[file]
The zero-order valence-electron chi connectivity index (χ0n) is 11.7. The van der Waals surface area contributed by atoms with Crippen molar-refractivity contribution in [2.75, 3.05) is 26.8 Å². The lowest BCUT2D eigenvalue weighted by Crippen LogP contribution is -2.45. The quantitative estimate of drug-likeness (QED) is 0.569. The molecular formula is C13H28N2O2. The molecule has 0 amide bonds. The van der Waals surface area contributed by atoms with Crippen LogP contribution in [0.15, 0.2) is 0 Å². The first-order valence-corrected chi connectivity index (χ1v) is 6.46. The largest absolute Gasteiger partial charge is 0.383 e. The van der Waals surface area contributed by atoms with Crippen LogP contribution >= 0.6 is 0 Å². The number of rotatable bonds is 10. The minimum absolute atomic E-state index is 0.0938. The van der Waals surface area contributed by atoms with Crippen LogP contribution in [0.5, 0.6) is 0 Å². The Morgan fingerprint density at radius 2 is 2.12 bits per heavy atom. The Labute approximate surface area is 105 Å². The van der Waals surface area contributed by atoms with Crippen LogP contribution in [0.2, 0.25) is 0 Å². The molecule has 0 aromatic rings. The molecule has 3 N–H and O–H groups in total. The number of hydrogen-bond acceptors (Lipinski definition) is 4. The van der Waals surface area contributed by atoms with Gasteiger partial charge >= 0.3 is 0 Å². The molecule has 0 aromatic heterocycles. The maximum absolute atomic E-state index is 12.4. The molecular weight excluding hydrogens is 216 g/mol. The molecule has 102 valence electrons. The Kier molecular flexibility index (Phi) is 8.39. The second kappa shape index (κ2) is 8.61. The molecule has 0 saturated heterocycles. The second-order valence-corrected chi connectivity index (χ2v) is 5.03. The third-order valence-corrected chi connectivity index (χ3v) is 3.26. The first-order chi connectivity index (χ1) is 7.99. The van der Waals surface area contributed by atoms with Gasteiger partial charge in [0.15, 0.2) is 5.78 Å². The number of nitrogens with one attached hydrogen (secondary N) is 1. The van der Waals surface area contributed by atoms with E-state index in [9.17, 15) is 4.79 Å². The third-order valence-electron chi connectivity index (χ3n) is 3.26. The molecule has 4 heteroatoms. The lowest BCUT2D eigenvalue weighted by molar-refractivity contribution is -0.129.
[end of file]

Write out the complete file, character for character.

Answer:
The zero-order valence-electron chi connectivity index (χ0n) is 11.7. The van der Waals surface area contributed by atoms with Crippen molar-refractivity contribution in [2.75, 3.05) is 26.8 Å². The lowest BCUT2D eigenvalue weighted by Crippen LogP contribution is -2.45. The quantitative estimate of drug-likeness (QED) is 0.569. The molecular formula is C13H28N2O2. The molecule has 0 amide bonds. The van der Waals surface area contributed by atoms with Crippen LogP contribution in [0.15, 0.2) is 0 Å². The first-order valence-corrected chi connectivity index (χ1v) is 6.46. The largest absolute Gasteiger partial charge is 0.383 e. The van der Waals surface area contributed by atoms with Crippen LogP contribution >= 0.6 is 0 Å². The number of rotatable bonds is 10. The minimum absolute atomic E-state index is 0.0938. The van der Waals surface area contributed by atoms with Crippen LogP contribution in [0.5, 0.6) is 0 Å². The Morgan fingerprint density at radius 2 is 2.12 bits per heavy atom. The Labute approximate surface area is 105 Å². The van der Waals surface area contributed by atoms with Crippen LogP contribution in [0.2, 0.25) is 0 Å². The molecule has 0 aromatic rings. The molecule has 3 N–H and O–H groups in total. The number of hydrogen-bond acceptors (Lipinski definition) is 4. The van der Waals surface area contributed by atoms with Gasteiger partial charge >= 0.3 is 0 Å². The molecule has 0 aromatic heterocycles. The maximum absolute atomic E-state index is 12.4. The molecular weight excluding hydrogens is 216 g/mol. The molecule has 102 valence electrons. The Kier molecular flexibility index (Phi) is 8.39. The second kappa shape index (κ2) is 8.61. The molecule has 0 saturated heterocycles. The second-order valence-corrected chi connectivity index (χ2v) is 5.03. The third-order valence-corrected chi connectivity index (χ3v) is 3.26. The first-order chi connectivity index (χ1) is 7.99. The van der Waals surface area contributed by atoms with Gasteiger partial charge in [0.15, 0.2) is 5.78 Å². The number of nitrogens with one attached hydrogen (secondary N) is 1. The van der Waals surface area contributed by atoms with E-state index in [9.17, 15) is 4.79 Å². The third-order valence-electron chi connectivity index (χ3n) is 3.26. The molecule has 4 heteroatoms. The lowest BCUT2D eigenvalue weighted by molar-refractivity contribution is -0.129.